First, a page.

Liverpool also has a history of performing arts, reflected in its annual theatrical highlight The Liverpool Shakespeare Festival which takes place inside Liverpool Cathedral and in the adjacent historic St James’ Gardens every summer, and by the number of theatres in the city. These include the Empire, Everyman, Liverpool Playhouse, Neptune, Royal Court and the Unity Theatre. The Everyman Theatre, Unity Theatre and Playhouse Theatre all run their own theatre companies.[57][58]

Visual arts

SuperLambBanana, now at Tithebarn Street, Liverpool In Liverpool primary and secondary education is available in various forms supported by the state including secular, Church of England, Jewish, and Roman Catholic. Islamic education is available at primary level, but there is currently no secondary provision. One of Liverpool’s important early schools was The Liverpool Blue Coat School; founded in 1708 as a charitable school. The Liverpool Blue Coat School is the topperforming school in the city with 100% 5 or more A*-C grades at GCSE resulting in the 30th best GCSE results in the country and an average point score per student of 1087.4 in A/AS levels.[62] Other notable schools include Liverpool College founded in 1840 Merchant Taylors’ School founded in 1620.[63] Another of Liverpool’s notable senior schools is St. Edward’s College situated in the West Derby area of the city. Historic grammar schools, such as the Liverpool Institute High School & Liverpool Collegiate, closed in the 1980s are still remembered as centres of academic excellence. Bellerive Catholic College is the

Albert Dock, home to the Tate Liverpool Liverpool has more galleries and national museums than any other city in the United Kingdom apart from London[59]. The Tate Liverpool gallery houses the modern art collection of the Tate in the North of England and was, until the opening of Tate Modern,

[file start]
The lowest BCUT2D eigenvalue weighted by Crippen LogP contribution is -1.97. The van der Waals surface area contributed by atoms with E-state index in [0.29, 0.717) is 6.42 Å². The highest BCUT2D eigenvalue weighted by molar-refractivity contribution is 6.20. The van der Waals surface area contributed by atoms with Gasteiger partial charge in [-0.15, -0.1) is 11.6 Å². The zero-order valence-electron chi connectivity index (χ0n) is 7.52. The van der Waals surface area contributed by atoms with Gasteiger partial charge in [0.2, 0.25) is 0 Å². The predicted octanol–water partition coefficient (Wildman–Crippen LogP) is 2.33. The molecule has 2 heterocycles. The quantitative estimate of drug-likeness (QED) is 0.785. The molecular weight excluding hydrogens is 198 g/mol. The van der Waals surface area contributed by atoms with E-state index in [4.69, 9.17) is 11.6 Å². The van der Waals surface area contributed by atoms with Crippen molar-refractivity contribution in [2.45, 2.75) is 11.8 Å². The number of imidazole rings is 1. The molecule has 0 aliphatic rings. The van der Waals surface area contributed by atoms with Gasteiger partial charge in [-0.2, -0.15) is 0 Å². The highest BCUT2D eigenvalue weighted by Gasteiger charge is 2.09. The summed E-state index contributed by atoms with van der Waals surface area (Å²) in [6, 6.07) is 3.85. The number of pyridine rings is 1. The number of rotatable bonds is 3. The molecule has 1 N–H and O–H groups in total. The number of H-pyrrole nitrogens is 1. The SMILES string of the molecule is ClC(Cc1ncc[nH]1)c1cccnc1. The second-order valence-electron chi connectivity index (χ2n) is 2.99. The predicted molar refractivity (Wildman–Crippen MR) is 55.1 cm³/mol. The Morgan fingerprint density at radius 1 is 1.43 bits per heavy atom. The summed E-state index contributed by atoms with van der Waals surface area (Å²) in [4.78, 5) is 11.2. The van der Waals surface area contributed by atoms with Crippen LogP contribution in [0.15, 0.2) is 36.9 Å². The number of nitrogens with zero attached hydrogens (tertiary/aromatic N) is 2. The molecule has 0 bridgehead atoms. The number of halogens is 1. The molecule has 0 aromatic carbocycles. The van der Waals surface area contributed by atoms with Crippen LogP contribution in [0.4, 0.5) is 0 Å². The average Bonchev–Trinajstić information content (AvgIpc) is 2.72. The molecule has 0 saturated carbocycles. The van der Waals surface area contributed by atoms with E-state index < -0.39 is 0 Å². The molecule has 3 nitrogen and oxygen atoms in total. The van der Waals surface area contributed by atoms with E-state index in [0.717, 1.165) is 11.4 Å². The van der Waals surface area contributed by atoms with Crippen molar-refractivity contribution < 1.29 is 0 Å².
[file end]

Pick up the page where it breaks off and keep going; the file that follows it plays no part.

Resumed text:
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The Liverpool School of Tropical Medicine, founded to address some of the problems created by trade, continues today as a post-graduate school affiliated with the University of Liverpool and is one of only two institutions internationally that house the de facto standard anti-venom repository. Liverpool John Moores University was previously a polytechnic, and gained status in 1992. It is named in honour of Sir John Moores, one of the founders of the Littlewoods football pools and retail group, who was a major benefactor. The institution was previously owned and run by Liverpool City Council. The city has one further education college, Liverpool Community College. There are two Jewish schools in Liverpool, both belonging to the King David Foundation. King David School, Liverpool is the High School and the King David Primary School. There is also a King David Kindergarten, featured in the community centre of Harold House. These schools are all run by the King David Foundation based in Harold House in Childwall; conveniently next door to the Childwall Synagogue

University of Liverpool’s Victoria Building tower city’s top performing non selective school, based upon GCSE results in 2007. Liverpool has three universities: the University of Liverpool, Liverpool John Moores University and Liverpool Hope University. Edge Hill University, originally founded as a teacher-training college in the Edge Hill district of Liverpool, is now located in Ormskirk in South-West Lancashire. The University of Liverpool, was established in 1881 as University College Liverpool. In 1884, became part of the federal Victoria University. Following a Royal Charter and Act of Parliament in 1903, it became an independent university, the University of Liverpool, with the right to confer its own degrees. Liverpool Hope University, founded in 1844, is situated on both sides of Taggart Avenue in Childwall and a second Campus in the City Centre (The Cornerstone). Hope is quickly making a name for itself within the Liberal Arts, the University has also enjoyed successes in terms of high graduate employability, campus development, and a substantial increase in student applications from outside of the City.